Howto:Set up a multiplayer server
This page is dedicated to providing a short overview about installing the FlightGear Multiplayer Server ('fgms'). The reader is assumed to be reasonably familiar with working in a Unix/Linux shell environment.
- A computer running a variant of *nix to compile and host the server. Speed of the machine isn't of great consequence as the protocol is a multiplexer which doesn't require much processing grunt.
- direct/physical or remote access to the server (i.e. SSH/telnet, a conventional web hosting package will usually not be sufficient!)-suitable hosting packages are: dedicated root servers, virtual private servers, shell servers - for a collection of free shell account providers that may be suitable for fgms, see Free Shell Providers (you may want to check this out if you are interested in running fgms but don't have hosting yet)
- if the server is meant to be a public internet server: an internet connection, featuring sufficient upstream/downstream capabilities (see below for details concerning bandwidth requirements).
- firewall policies will need to be set up to allow for incoming and outgoing UDP traffic for the corresponding ports, the same applies to the administration port (TCP)
- permission to run unattended background processes (this may only be an issue with certain limited hosting packages)
- a working GNU toolchain including gcc/g++ (compiler), make & cmake
- fgms source code, currently version 0.10.23
- about 5-10 MB of hard disk space (mainly required for building the binary)
Traffic & Bandwidth Considerations
Note: Currently (May 2008), the server code basically boils down to a packet multiplexer (i.e. most data is -unconditionally- transmitted to all 'active' clients), which may thus create considerable amounts of traffic; this ought to be taken into consideration due to bandwidth limitations in most hosting packages (i.e. fgms may create considerable amounts of traffic!). For basic calculations: inbound traffic is 25 Kilobit per second while outbound is 25 Kbits per second for each plane/client that can 'see' another.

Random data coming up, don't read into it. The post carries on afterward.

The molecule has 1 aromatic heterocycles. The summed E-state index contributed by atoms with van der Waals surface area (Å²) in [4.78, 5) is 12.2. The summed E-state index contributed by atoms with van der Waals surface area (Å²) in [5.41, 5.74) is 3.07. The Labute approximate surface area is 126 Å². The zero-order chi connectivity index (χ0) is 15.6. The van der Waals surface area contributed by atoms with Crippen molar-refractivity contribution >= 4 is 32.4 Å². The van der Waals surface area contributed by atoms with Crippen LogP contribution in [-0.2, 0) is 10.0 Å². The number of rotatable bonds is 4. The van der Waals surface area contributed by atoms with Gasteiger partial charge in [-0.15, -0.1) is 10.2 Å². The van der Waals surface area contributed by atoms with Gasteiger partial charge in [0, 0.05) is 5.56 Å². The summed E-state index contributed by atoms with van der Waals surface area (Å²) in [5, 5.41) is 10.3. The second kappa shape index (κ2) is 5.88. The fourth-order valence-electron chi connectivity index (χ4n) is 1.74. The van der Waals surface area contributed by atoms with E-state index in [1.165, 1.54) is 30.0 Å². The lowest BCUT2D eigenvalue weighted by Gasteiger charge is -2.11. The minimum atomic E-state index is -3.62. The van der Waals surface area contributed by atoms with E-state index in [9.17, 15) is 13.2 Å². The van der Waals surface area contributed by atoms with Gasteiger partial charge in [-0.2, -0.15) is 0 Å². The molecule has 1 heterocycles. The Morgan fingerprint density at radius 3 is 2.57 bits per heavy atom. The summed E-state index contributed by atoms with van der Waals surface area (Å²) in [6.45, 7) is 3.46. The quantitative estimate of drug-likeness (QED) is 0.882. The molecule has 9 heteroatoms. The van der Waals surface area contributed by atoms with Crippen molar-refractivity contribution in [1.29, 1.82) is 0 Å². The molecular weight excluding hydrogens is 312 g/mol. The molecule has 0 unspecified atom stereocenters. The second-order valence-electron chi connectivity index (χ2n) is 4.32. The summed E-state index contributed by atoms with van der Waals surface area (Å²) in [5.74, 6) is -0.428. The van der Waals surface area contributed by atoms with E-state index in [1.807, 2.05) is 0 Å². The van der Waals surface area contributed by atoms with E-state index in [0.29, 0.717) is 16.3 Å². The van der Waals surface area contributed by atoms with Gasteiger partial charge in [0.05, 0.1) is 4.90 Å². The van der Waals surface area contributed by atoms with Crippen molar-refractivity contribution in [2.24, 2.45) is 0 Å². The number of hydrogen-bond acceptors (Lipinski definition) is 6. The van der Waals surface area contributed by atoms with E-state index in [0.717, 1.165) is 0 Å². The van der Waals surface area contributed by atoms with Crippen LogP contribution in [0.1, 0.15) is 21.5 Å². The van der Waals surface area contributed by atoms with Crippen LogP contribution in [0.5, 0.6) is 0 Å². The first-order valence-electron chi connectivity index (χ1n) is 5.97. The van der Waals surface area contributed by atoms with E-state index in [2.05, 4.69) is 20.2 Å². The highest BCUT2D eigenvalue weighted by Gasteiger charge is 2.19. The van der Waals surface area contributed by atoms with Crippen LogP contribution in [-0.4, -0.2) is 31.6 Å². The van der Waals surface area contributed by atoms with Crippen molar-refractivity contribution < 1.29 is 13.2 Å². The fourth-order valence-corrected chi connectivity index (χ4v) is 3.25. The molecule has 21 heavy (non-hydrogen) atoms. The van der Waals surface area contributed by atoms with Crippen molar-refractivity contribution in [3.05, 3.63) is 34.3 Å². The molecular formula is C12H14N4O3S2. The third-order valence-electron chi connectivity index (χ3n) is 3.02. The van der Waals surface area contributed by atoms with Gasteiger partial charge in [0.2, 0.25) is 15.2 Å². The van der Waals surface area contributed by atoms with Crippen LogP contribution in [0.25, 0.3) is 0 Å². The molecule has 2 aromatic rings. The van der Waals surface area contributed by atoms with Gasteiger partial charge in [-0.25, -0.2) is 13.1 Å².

By default, assuming a 10hz update interval, each active fgfs client will currently cause I/O traffic of approximately 5 kbytes/sec (one update consuming ~500 bytes) .
As client updates have to be propagated to all other active clients by the server, this number has to be multiplied by the number of active clients -1 (i.e. clients within a configurable range, minus the originating client). In addition, the fgms system allows for traffic updates to be sort of 'mirrored' on (relayed to) other configurable multiplayer/relay servers.
This feature makes it possible for users/clients to use an arbitrary server (with acceptable latency), but still see clients/vehicles connected to different servers. Thus, such relay servers may additionally increase inbound/outbound traffic considerably as all traffic is mirrored/propagated to such relays.
Having more servers should actually decrease the load on each server in high load situations, i.e. when most of the clients are within range of each other. See this brief note on the theoretical bandwidth behaviour of fgms.
In March 2008, the main fgms multiplayer server (pigeond.net) was reported to consume approximately 15 gb of bandwidth per day, with an average throughput of 200 kB/sec and peak loads of up to ~ 650 kB/sec .
During the same month (the much less used but interconnected) mpserver06.flightgear.org had on average 742 MB incoming and 688 MB outgoing traffic per day (i.e. 72 kbit/sec respective 66 kbit/sec on average).
In September 2009, mpserver 05 had a massive peak bandwidth of 1.0 MB/sec. Average bandwidth consumed was about 9 GB of bandwidth per day. The average bandwidth usage per day is climbing due to more users moving from 02 to 05.
Reducing bandwidth requirements
Total network traffic is mainly determined by the number of active clients that 'see eachother' and configured mirrors. If traffic considerations are relevant, the following options exist to reduce overall server/network load:
- configure a relatively low "server.out_of_reach" value, so that clients outside a certain range are not provided with updates (usually about 100 nm on the main server network)
- for virtual gatherings (i.e. fly-ins), have clients use airports and places that do not have lots of other traffic (i.e. in other words, avoid places like standard airports such as KSFO)